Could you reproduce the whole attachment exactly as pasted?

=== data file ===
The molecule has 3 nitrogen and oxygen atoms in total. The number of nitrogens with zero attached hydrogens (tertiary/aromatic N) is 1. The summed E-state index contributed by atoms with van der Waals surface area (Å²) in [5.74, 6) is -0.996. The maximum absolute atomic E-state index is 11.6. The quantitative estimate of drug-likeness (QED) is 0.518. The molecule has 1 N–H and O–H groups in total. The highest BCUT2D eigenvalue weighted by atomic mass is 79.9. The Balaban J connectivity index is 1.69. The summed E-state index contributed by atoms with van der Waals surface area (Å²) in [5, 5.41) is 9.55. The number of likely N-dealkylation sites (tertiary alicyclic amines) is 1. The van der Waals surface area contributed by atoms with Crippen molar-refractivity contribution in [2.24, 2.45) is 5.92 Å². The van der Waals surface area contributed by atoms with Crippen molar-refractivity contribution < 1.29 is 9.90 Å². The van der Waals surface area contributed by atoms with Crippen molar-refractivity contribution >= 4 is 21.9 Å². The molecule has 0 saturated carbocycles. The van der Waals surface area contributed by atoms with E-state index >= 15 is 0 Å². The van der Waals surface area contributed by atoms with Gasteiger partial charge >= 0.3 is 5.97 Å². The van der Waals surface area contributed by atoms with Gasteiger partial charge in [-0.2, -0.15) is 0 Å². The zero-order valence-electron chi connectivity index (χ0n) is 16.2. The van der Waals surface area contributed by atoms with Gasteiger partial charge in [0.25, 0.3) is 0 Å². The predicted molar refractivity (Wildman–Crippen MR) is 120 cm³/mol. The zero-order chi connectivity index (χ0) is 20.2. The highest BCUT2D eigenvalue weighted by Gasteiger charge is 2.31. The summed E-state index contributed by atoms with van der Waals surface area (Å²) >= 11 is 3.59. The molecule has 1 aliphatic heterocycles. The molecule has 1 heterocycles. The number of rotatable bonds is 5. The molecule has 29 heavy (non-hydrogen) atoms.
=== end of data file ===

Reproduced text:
The molecule has 3 nitrogen and oxygen atoms in total. The number of nitrogens with zero attached hydrogens (tertiary/aromatic N) is 1. The summed E-state index contributed by atoms with van der Waals surface area (Å²) in [5.74, 6) is -0.996. The maximum absolute atomic E-state index is 11.6. The quantitative estimate of drug-likeness (QED) is 0.518. The molecule has 1 N–H and O–H groups in total. The highest BCUT2D eigenvalue weighted by atomic mass is 79.9. The Balaban J connectivity index is 1.69. The summed E-state index contributed by atoms with van der Waals surface area (Å²) in [5, 5.41) is 9.55. The number of likely N-dealkylation sites (tertiary alicyclic amines) is 1. The van der Waals surface area contributed by atoms with Crippen molar-refractivity contribution in [2.24, 2.45) is 5.92 Å². The van der Waals surface area contributed by atoms with Crippen molar-refractivity contribution < 1.29 is 9.90 Å². The van der Waals surface area contributed by atoms with Crippen molar-refractivity contribution >= 4 is 21.9 Å². The molecule has 0 saturated carbocycles. The van der Waals surface area contributed by atoms with E-state index >= 15 is 0 Å². The van der Waals surface area contributed by atoms with Gasteiger partial charge >= 0.3 is 5.97 Å². The van der Waals surface area contributed by atoms with Gasteiger partial charge in [-0.2, -0.15) is 0 Å². The zero-order valence-electron chi connectivity index (χ0n) is 16.2. The van der Waals surface area contributed by atoms with Gasteiger partial charge in [0.25, 0.3) is 0 Å². The predicted molar refractivity (Wildman–Crippen MR) is 120 cm³/mol. The zero-order chi connectivity index (χ0) is 20.2. The highest BCUT2D eigenvalue weighted by Gasteiger charge is 2.31. The summed E-state index contributed by atoms with van der Waals surface area (Å²) >= 11 is 3.59. The molecule has 1 aliphatic heterocycles. The molecule has 1 heterocycles. The number of rotatable bonds is 5. The molecule has 29 heavy (non-hydrogen) atoms.